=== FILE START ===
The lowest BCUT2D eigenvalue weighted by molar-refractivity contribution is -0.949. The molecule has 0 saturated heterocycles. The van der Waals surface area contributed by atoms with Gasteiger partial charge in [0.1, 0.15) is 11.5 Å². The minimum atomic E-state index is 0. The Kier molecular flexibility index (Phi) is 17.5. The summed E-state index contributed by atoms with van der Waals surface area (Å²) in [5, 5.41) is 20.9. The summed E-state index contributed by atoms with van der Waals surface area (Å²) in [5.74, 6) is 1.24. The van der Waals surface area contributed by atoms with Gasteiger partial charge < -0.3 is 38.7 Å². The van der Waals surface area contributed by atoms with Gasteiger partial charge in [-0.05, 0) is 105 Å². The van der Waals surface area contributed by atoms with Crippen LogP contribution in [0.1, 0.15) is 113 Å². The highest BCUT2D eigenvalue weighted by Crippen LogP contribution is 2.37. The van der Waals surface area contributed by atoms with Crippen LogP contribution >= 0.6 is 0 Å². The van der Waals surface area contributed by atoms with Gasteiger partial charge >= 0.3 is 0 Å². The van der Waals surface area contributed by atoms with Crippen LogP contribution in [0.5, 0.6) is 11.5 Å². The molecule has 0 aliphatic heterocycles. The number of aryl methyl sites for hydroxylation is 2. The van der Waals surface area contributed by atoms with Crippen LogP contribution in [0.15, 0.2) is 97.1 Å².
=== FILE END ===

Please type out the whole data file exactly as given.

The lowest BCUT2D eigenvalue weighted by molar-refractivity contribution is -0.949. The molecule has 0 saturated heterocycles. The van der Waals surface area contributed by atoms with Gasteiger partial charge in [0.1, 0.15) is 11.5 Å². The minimum atomic E-state index is 0. The Kier molecular flexibility index (Phi) is 17.5. The summed E-state index contributed by atoms with van der Waals surface area (Å²) in [5, 5.41) is 20.9. The summed E-state index contributed by atoms with van der Waals surface area (Å²) in [5.74, 6) is 1.24. The van der Waals surface area contributed by atoms with Gasteiger partial charge < -0.3 is 38.7 Å². The van der Waals surface area contributed by atoms with Gasteiger partial charge in [-0.05, 0) is 105 Å². The van der Waals surface area contributed by atoms with Crippen LogP contribution in [0.1, 0.15) is 113 Å². The highest BCUT2D eigenvalue weighted by Crippen LogP contribution is 2.37. The van der Waals surface area contributed by atoms with Crippen LogP contribution >= 0.6 is 0 Å². The van der Waals surface area contributed by atoms with Gasteiger partial charge >= 0.3 is 0 Å². The van der Waals surface area contributed by atoms with Crippen LogP contribution in [0.5, 0.6) is 11.5 Å². The molecule has 0 aliphatic heterocycles. The number of aryl methyl sites for hydroxylation is 2. The van der Waals surface area contributed by atoms with Crippen LogP contribution in [0.15, 0.2) is 97.1 Å².